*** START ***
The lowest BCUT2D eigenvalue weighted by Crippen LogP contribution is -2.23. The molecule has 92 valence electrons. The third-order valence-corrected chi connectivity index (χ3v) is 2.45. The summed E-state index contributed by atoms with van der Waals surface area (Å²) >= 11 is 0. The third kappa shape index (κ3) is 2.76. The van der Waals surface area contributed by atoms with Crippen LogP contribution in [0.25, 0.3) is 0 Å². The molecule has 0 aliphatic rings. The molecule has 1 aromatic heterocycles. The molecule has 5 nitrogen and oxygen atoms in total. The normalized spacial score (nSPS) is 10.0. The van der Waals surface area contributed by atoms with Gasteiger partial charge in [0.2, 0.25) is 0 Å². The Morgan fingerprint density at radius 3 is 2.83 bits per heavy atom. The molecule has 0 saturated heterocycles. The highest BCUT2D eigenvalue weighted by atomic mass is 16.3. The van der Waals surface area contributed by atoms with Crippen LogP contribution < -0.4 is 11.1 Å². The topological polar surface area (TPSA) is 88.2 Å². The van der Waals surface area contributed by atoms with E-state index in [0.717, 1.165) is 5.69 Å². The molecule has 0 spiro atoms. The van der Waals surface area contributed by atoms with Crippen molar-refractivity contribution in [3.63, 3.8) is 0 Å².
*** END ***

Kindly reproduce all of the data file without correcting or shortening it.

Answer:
The lowest BCUT2D eigenvalue weighted by Crippen LogP contribution is -2.23. The molecule has 92 valence electrons. The third-order valence-corrected chi connectivity index (χ3v) is 2.45. The summed E-state index contributed by atoms with van der Waals surface area (Å²) >= 11 is 0. The third kappa shape index (κ3) is 2.76. The van der Waals surface area contributed by atoms with Crippen LogP contribution in [0.25, 0.3) is 0 Å². The molecule has 0 aliphatic rings. The molecule has 1 aromatic heterocycles. The molecule has 5 nitrogen and oxygen atoms in total. The normalized spacial score (nSPS) is 10.0. The van der Waals surface area contributed by atoms with Gasteiger partial charge in [0.2, 0.25) is 0 Å². The Morgan fingerprint density at radius 3 is 2.83 bits per heavy atom. The molecule has 0 saturated heterocycles. The highest BCUT2D eigenvalue weighted by atomic mass is 16.3. The van der Waals surface area contributed by atoms with Crippen LogP contribution < -0.4 is 11.1 Å². The topological polar surface area (TPSA) is 88.2 Å². The van der Waals surface area contributed by atoms with E-state index in [0.717, 1.165) is 5.69 Å². The molecule has 0 spiro atoms. The van der Waals surface area contributed by atoms with Crippen molar-refractivity contribution in [3.63, 3.8) is 0 Å².